Working after retirement
More workers are planning to supplement their income in retirement by working. The percentage of those planning to work after they retire has increased, according to the Employee Benefit Research Institution (EBRI). It's never too early to start preparing for work after retirement. Here are a few tips to help you prepare:
Assess your current skills and interests
What work have you most enjoyed in the past? What type of work setting do you prefer?
If you are in a technical field, be sure your skills are up-to-date. Take advantage of any training opportunities or tuition reimbursement programs available from your current employer or begin to take courses on your own.
Research the job or field of work you're considering
Is this field growing or shrinking? What new skills will you need? What are future predictions for job availability? Do jobs in this field exist where you live?
There's a world of information available on the Internet, or ask about job outlook resources at your local library.
Network and get support
Become active in trade and professional associations. Let friends and family know about your interest in working in retirement. Research a specific company or organization and contact it for information on its needs.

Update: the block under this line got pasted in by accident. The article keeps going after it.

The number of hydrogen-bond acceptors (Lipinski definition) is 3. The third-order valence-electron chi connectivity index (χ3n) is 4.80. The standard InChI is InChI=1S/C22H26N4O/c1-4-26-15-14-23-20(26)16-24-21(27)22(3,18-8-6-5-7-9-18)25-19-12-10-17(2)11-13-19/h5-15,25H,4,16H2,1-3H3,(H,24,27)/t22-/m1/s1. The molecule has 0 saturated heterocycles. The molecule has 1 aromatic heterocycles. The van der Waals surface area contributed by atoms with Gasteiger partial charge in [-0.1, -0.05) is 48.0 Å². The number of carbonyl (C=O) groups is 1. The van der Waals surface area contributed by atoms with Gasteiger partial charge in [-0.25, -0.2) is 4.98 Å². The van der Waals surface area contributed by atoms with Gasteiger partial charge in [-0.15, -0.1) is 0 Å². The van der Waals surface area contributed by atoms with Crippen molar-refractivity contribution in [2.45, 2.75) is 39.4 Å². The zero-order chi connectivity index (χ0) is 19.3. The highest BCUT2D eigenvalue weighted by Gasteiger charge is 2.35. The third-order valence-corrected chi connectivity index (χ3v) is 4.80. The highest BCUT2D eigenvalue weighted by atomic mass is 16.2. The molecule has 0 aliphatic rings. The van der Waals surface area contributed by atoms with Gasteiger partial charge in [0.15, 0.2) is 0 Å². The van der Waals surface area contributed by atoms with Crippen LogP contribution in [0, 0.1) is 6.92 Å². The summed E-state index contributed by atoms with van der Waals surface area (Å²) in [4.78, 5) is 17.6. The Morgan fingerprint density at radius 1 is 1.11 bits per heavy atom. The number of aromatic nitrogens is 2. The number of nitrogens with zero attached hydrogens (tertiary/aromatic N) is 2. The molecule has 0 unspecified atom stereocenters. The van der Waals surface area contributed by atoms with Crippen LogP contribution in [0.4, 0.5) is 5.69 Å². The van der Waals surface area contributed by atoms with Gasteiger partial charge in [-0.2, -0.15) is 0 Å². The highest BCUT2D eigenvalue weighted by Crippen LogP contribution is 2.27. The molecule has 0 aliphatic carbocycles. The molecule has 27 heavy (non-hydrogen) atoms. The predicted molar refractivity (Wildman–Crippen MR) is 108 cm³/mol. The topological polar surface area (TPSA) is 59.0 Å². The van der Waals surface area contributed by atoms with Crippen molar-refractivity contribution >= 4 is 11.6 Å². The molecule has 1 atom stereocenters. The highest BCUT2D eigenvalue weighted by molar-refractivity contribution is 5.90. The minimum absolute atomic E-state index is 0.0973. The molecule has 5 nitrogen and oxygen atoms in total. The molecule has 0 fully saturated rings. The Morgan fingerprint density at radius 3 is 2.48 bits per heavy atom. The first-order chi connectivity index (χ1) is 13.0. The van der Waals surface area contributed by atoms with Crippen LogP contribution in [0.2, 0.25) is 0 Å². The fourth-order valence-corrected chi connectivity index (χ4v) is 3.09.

Scan for potential employers
Job ads that mention maturity, good judgment and work experience indicate a company that is actively seeking older workers. If you find companies that seem like a good fit, learn as much about them as possible so you can make a strong case for employment.
Sign up for a job bank
A few employers have begun job banks to use on-call employees rather than temporary agencies when a need arises. Retirees can use their knowledge and skills on a part-time basis.
Taking on an unpaid position while you are still working can give you valuable experience that may help you in a new career. You'll also be likely to meet other people who might be able to provide you with tips and leads to job opportunities you might otherwise miss.
Contact your financial professional
» Don't have one? Find out how a financial professional or advisor can help.